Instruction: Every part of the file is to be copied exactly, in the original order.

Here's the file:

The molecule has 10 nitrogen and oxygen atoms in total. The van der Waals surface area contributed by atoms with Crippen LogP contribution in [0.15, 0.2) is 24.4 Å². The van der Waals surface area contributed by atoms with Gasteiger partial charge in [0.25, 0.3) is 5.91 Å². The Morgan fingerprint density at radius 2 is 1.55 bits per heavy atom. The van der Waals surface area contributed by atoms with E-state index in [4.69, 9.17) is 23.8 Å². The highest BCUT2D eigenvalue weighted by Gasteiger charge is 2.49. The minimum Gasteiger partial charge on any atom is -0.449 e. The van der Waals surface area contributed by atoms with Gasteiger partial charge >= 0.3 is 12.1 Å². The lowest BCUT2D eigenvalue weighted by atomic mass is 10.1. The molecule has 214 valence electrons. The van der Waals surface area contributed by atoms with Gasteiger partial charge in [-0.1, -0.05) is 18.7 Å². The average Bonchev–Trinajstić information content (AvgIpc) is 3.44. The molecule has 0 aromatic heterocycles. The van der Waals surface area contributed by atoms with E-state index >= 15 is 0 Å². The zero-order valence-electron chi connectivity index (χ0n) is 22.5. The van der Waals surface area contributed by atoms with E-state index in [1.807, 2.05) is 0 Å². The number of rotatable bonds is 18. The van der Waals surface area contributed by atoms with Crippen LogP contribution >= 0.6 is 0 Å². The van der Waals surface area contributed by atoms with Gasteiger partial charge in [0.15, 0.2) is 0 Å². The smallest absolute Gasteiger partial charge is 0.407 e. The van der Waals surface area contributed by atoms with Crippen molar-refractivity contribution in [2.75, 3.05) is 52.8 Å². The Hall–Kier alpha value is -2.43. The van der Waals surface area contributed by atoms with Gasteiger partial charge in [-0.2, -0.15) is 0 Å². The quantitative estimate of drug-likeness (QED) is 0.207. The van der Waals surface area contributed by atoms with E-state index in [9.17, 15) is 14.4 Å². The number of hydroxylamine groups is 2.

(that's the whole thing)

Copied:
The molecule has 10 nitrogen and oxygen atoms in total. The van der Waals surface area contributed by atoms with Crippen LogP contribution in [0.15, 0.2) is 24.4 Å². The van der Waals surface area contributed by atoms with Gasteiger partial charge in [0.25, 0.3) is 5.91 Å². The Morgan fingerprint density at radius 2 is 1.55 bits per heavy atom. The van der Waals surface area contributed by atoms with E-state index in [4.69, 9.17) is 23.8 Å². The highest BCUT2D eigenvalue weighted by Gasteiger charge is 2.49. The minimum Gasteiger partial charge on any atom is -0.449 e. The van der Waals surface area contributed by atoms with Gasteiger partial charge >= 0.3 is 12.1 Å². The lowest BCUT2D eigenvalue weighted by atomic mass is 10.1. The molecule has 214 valence electrons. The van der Waals surface area contributed by atoms with Gasteiger partial charge in [-0.1, -0.05) is 18.7 Å². The average Bonchev–Trinajstić information content (AvgIpc) is 3.44. The molecule has 0 aromatic heterocycles. The van der Waals surface area contributed by atoms with E-state index >= 15 is 0 Å². The zero-order valence-electron chi connectivity index (χ0n) is 22.5. The van der Waals surface area contributed by atoms with E-state index in [1.807, 2.05) is 0 Å². The number of rotatable bonds is 18. The van der Waals surface area contributed by atoms with Crippen LogP contribution >= 0.6 is 0 Å². The van der Waals surface area contributed by atoms with Gasteiger partial charge in [0.15, 0.2) is 0 Å². The smallest absolute Gasteiger partial charge is 0.407 e. The van der Waals surface area contributed by atoms with Crippen molar-refractivity contribution in [2.75, 3.05) is 52.8 Å². The Hall–Kier alpha value is -2.43. The van der Waals surface area contributed by atoms with Gasteiger partial charge in [-0.2, -0.15) is 0 Å². The quantitative estimate of drug-likeness (QED) is 0.207. The van der Waals surface area contributed by atoms with E-state index in [9.17, 15) is 14.4 Å². The number of hydroxylamine groups is 2.